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From UK to Poland - studying for a Masters Degree in Warsaw


MrTinlin 2 | 6
30 Aug 2015 #1
Hello everyone, I have just joined here but have been using this forum for a while now. I'm from the UK and will graduate from Northumbria University in 2016, after this I would love to study for a Masters Degree in Warsaw.

Wondering if any international students on here had experience of doing that? Is it easy enough to get a grant? A grant for living expenses would be great, but for course costs would be essential. Does anybody have any experience with this? I would love to get a part time job if my course allowed, I will be studying Finance or Management.
Dougpol1 32 | 2,674
30 Aug 2015 #2
Good luck with that. I pay a small fortune for my daughter to study - there are no grants for living expenses. At least you don't pay tuition fees, such as were introduced in the UK by the traitor Blair.
delphiandomine 88 | 18,455
30 Aug 2015 #3
Is it easy enough to get a grant? A grant for living expenses would be great, but for course costs would be essential.

No, you won't get a grant for covering living expenses or course costs. There are scholarships available, but these are subject to very strict criteria and you won't get them until after the 1st year. The amount is minimal as well - it might pay you enough to share a dorm room with 3 others and to eat very cheap food, but that's about it.
terri 1 | 1,665
31 Aug 2015 #4
I am not sure of the information that if someone is studying in English they do not have to pay for their course fees.
as far as I was aware, in the UK you have to pay if you want to study a Master's degree, unless someone knows something different.
delphiandomine 88 | 18,455
31 Aug 2015 #5
as far as I was aware, in the UK you have to pay if you want to study a Master's degree, unless someone knows something different.

Scotland funds some postgraduate studies these days. No idea about the other three countries.

I am not sure of the information that if someone is studying in English they do not have to pay for their course fees.

It depends on the course, although the vast majority of English-language courses are paid for.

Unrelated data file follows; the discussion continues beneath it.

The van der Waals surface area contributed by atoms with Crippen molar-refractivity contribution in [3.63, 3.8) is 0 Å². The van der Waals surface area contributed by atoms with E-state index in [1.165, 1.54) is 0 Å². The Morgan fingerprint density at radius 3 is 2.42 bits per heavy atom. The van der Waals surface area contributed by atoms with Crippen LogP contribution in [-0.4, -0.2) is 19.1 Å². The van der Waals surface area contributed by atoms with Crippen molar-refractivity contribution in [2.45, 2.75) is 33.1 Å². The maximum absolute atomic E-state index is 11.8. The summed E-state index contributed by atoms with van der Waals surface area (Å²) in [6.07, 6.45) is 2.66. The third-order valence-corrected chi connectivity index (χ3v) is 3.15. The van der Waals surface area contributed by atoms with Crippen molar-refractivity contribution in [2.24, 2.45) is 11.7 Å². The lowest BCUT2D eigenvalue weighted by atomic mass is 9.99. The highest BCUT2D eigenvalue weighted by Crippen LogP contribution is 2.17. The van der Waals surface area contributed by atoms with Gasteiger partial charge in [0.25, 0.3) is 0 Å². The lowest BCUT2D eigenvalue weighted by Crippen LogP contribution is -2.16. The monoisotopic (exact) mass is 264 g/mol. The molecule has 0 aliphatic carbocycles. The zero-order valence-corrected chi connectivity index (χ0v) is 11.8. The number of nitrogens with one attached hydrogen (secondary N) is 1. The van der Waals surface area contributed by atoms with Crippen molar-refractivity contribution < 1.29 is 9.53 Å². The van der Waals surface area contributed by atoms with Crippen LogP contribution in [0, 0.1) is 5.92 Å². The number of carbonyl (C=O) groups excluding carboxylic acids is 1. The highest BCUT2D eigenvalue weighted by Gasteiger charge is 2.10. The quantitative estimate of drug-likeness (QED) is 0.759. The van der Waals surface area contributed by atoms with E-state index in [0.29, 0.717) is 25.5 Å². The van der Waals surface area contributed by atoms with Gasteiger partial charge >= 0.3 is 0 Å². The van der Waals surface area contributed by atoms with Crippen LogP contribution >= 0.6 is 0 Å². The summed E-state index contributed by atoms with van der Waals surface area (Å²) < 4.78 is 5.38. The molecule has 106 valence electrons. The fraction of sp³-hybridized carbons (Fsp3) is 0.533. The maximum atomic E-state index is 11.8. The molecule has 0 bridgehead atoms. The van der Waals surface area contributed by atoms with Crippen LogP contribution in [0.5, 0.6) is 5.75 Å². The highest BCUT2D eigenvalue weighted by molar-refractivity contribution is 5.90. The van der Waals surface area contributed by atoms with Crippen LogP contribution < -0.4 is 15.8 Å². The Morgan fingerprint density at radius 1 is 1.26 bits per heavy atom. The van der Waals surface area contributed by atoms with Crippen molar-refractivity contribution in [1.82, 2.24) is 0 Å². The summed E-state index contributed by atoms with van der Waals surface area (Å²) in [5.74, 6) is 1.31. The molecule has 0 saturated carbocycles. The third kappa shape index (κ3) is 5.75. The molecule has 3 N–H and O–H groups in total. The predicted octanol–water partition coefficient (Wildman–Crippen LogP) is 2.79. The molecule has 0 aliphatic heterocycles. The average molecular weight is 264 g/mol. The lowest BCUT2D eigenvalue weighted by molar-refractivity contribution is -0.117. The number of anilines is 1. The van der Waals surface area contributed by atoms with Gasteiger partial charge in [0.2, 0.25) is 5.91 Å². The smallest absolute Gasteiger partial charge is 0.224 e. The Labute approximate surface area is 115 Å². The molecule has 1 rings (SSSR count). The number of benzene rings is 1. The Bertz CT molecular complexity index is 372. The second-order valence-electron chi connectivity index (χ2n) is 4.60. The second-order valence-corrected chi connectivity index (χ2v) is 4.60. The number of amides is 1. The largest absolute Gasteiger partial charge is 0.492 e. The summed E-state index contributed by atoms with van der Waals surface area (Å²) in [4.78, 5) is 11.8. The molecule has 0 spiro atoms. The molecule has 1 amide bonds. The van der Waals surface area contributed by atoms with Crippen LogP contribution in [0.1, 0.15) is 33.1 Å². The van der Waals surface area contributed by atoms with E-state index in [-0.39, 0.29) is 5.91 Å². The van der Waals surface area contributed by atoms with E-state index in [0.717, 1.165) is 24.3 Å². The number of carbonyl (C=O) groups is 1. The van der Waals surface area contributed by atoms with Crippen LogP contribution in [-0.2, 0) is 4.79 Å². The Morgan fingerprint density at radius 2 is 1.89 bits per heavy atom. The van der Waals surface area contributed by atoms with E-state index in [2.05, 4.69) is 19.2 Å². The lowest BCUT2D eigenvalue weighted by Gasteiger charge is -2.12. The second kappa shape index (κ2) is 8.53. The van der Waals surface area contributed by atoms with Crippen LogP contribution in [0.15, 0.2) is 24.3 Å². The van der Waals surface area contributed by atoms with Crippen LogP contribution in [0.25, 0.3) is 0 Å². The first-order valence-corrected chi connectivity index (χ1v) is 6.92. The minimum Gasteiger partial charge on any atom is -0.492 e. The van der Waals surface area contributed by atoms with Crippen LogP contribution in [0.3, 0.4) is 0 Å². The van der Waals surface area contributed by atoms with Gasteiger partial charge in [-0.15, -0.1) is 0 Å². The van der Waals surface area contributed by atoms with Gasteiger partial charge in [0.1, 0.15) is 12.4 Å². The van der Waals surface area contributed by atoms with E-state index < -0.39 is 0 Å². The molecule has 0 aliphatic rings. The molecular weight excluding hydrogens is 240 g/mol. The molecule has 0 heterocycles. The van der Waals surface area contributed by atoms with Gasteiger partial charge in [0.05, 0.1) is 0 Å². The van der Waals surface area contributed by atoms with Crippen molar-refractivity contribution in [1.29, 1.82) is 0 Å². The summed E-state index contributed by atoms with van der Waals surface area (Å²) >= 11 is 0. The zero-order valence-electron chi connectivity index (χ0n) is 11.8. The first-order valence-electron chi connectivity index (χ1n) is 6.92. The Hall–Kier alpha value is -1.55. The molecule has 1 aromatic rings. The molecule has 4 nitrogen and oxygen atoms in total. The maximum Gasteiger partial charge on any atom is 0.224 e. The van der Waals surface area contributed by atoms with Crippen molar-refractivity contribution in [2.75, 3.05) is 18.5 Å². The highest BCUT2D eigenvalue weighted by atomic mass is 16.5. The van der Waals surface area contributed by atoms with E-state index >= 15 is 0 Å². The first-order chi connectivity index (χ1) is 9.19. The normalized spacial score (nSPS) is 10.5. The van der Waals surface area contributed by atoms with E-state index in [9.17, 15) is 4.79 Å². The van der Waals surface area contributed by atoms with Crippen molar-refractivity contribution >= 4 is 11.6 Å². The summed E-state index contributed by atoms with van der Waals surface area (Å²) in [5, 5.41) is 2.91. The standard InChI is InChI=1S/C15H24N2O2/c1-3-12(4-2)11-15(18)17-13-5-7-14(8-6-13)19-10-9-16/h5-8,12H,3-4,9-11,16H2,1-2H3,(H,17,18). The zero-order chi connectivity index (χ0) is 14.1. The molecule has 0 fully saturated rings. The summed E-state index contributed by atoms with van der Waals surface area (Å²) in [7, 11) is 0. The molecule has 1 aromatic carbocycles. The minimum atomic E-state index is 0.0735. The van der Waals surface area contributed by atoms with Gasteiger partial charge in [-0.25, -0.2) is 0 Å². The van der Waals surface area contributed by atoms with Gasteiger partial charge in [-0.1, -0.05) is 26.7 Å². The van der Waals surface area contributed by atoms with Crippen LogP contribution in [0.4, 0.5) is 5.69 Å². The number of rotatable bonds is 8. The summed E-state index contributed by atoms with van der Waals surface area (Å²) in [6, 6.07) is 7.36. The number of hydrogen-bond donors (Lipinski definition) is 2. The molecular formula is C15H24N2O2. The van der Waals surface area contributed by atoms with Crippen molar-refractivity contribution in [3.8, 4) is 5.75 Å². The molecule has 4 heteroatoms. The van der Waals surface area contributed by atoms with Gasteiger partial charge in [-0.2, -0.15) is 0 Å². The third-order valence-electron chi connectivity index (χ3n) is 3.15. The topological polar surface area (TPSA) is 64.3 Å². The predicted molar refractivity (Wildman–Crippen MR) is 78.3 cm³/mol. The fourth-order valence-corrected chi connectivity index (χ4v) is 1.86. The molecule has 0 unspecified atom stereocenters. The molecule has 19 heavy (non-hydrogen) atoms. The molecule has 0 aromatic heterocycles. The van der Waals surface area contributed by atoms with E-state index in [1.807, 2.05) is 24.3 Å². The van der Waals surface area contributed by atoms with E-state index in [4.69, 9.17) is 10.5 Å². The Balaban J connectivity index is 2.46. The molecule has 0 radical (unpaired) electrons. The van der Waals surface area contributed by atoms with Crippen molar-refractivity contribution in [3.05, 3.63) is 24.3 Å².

terri 1 | 1,665
31 Aug 2015 #6
I believe that the University course fees for International Students (even those from the UK) are FAR higher than for anyone on a Polish passport.
delphiandomine 88 | 18,455
31 Aug 2015 #7
No, EU citizens are treated the same. It would be illegal to charge different fees to EU citizens than Polish ones.

The difference is that courses in English with low fees (or even zero fees) are incredibly competitive.
OP MrTinlin 2 | 6
31 Aug 2015 #8
Well actually my University often gives scholarships to those wanting to study a masters there, but I do not. I have done my degree there and I would rather broaden my horizons by studying further afield.

To clear things up for people the fees are:
Warsaw School Of Economics - Finance and Accounting - 2550 EUR per semester
Kozminski University - Finance and Accounting - 2215 EUR per semester
University of Warsaw - Finance, Investments and Accounting - 1560 EUR per year

Finance courses in English are not paid for.
Regarding the grants, living expenses for myself are low, I already have free accommodation in Warsaw.

I am not bothered about how tough the selection criteria is, I was just looking for the names of some grants / scholarships which I could look into an apply for if they were suitable. If anybody could offer me some names that would be fantastic!
delphiandomine 88 | 18,455
31 Aug 2015 #9
Finance courses in English are not paid for.

They are in some places. It depends on the university.

I am not bothered about how tough the selection criteria is, I was just looking for the names of some grants / scholarships which I could look into an apply for if they were suitable. If anybody could offer me some names that would be fantastic!